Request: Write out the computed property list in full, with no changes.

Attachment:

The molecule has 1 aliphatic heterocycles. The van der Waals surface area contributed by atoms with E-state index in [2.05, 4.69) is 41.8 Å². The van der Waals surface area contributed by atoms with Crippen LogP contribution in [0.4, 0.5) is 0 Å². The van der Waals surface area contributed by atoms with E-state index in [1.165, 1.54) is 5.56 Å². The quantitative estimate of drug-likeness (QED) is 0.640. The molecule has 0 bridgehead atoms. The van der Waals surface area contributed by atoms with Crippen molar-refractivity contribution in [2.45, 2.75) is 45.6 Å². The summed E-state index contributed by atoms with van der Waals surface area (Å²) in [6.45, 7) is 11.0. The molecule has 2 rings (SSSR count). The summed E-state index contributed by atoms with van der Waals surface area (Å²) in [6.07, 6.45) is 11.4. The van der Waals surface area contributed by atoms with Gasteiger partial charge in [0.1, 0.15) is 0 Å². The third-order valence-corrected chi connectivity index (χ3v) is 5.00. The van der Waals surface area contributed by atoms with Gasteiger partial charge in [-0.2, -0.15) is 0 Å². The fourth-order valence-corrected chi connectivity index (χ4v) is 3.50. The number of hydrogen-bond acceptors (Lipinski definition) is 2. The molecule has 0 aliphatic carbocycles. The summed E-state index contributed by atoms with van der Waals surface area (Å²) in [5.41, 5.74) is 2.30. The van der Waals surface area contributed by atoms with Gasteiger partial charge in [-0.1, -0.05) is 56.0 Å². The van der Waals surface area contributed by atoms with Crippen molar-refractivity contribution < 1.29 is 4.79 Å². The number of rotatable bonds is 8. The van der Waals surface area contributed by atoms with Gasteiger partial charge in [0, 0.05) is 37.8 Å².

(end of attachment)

The molecule has 1 aliphatic heterocycles. The van der Waals surface area contributed by atoms with E-state index in [2.05, 4.69) is 41.8 Å². The van der Waals surface area contributed by atoms with Crippen LogP contribution in [0.4, 0.5) is 0 Å². The van der Waals surface area contributed by atoms with E-state index in [1.165, 1.54) is 5.56 Å². The quantitative estimate of drug-likeness (QED) is 0.640. The molecule has 0 bridgehead atoms. The van der Waals surface area contributed by atoms with Crippen molar-refractivity contribution in [2.45, 2.75) is 45.6 Å². The summed E-state index contributed by atoms with van der Waals surface area (Å²) in [6.45, 7) is 11.0. The molecule has 2 rings (SSSR count). The summed E-state index contributed by atoms with van der Waals surface area (Å²) in [6.07, 6.45) is 11.4. The van der Waals surface area contributed by atoms with Gasteiger partial charge in [0.1, 0.15) is 0 Å². The third-order valence-corrected chi connectivity index (χ3v) is 5.00. The van der Waals surface area contributed by atoms with Gasteiger partial charge in [-0.2, -0.15) is 0 Å². The fourth-order valence-corrected chi connectivity index (χ4v) is 3.50. The number of hydrogen-bond acceptors (Lipinski definition) is 2. The molecule has 0 aliphatic carbocycles. The summed E-state index contributed by atoms with van der Waals surface area (Å²) in [5.41, 5.74) is 2.30. The van der Waals surface area contributed by atoms with Gasteiger partial charge in [-0.1, -0.05) is 56.0 Å². The van der Waals surface area contributed by atoms with Crippen molar-refractivity contribution < 1.29 is 4.79 Å². The number of rotatable bonds is 8. The van der Waals surface area contributed by atoms with Gasteiger partial charge in [0, 0.05) is 37.8 Å².